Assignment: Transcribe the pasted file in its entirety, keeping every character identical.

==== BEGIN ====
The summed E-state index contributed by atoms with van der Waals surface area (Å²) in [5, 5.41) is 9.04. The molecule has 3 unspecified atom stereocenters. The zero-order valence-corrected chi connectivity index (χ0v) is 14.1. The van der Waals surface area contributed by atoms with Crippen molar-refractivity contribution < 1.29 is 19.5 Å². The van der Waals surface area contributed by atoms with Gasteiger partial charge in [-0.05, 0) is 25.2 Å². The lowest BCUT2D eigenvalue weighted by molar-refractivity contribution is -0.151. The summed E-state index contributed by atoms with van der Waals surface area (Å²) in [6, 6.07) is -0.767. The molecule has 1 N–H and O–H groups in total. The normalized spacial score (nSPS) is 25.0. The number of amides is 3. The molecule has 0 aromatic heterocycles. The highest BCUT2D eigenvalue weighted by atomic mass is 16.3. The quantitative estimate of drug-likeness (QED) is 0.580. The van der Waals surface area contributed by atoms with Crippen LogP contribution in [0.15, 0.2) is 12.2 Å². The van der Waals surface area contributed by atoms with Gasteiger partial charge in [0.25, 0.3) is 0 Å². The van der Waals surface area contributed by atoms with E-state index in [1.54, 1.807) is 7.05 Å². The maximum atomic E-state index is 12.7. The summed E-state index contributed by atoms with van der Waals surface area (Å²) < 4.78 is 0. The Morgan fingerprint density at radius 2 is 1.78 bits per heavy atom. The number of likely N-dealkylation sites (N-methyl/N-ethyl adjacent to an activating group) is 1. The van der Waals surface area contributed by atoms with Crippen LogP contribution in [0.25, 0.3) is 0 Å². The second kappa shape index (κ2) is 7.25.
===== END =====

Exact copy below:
The summed E-state index contributed by atoms with van der Waals surface area (Å²) in [5, 5.41) is 9.04. The molecule has 3 unspecified atom stereocenters. The zero-order valence-corrected chi connectivity index (χ0v) is 14.1. The van der Waals surface area contributed by atoms with Crippen molar-refractivity contribution < 1.29 is 19.5 Å². The van der Waals surface area contributed by atoms with Gasteiger partial charge in [-0.05, 0) is 25.2 Å². The lowest BCUT2D eigenvalue weighted by molar-refractivity contribution is -0.151. The summed E-state index contributed by atoms with van der Waals surface area (Å²) in [6, 6.07) is -0.767. The molecule has 1 N–H and O–H groups in total. The normalized spacial score (nSPS) is 25.0. The number of amides is 3. The molecule has 0 aromatic heterocycles. The highest BCUT2D eigenvalue weighted by atomic mass is 16.3. The quantitative estimate of drug-likeness (QED) is 0.580. The van der Waals surface area contributed by atoms with Crippen LogP contribution in [0.15, 0.2) is 12.2 Å². The van der Waals surface area contributed by atoms with Gasteiger partial charge in [0.25, 0.3) is 0 Å². The van der Waals surface area contributed by atoms with E-state index in [1.54, 1.807) is 7.05 Å². The maximum atomic E-state index is 12.7. The summed E-state index contributed by atoms with van der Waals surface area (Å²) < 4.78 is 0. The Morgan fingerprint density at radius 2 is 1.78 bits per heavy atom. The number of likely N-dealkylation sites (N-methyl/N-ethyl adjacent to an activating group) is 1. The van der Waals surface area contributed by atoms with Crippen LogP contribution in [0.25, 0.3) is 0 Å². The second kappa shape index (κ2) is 7.25.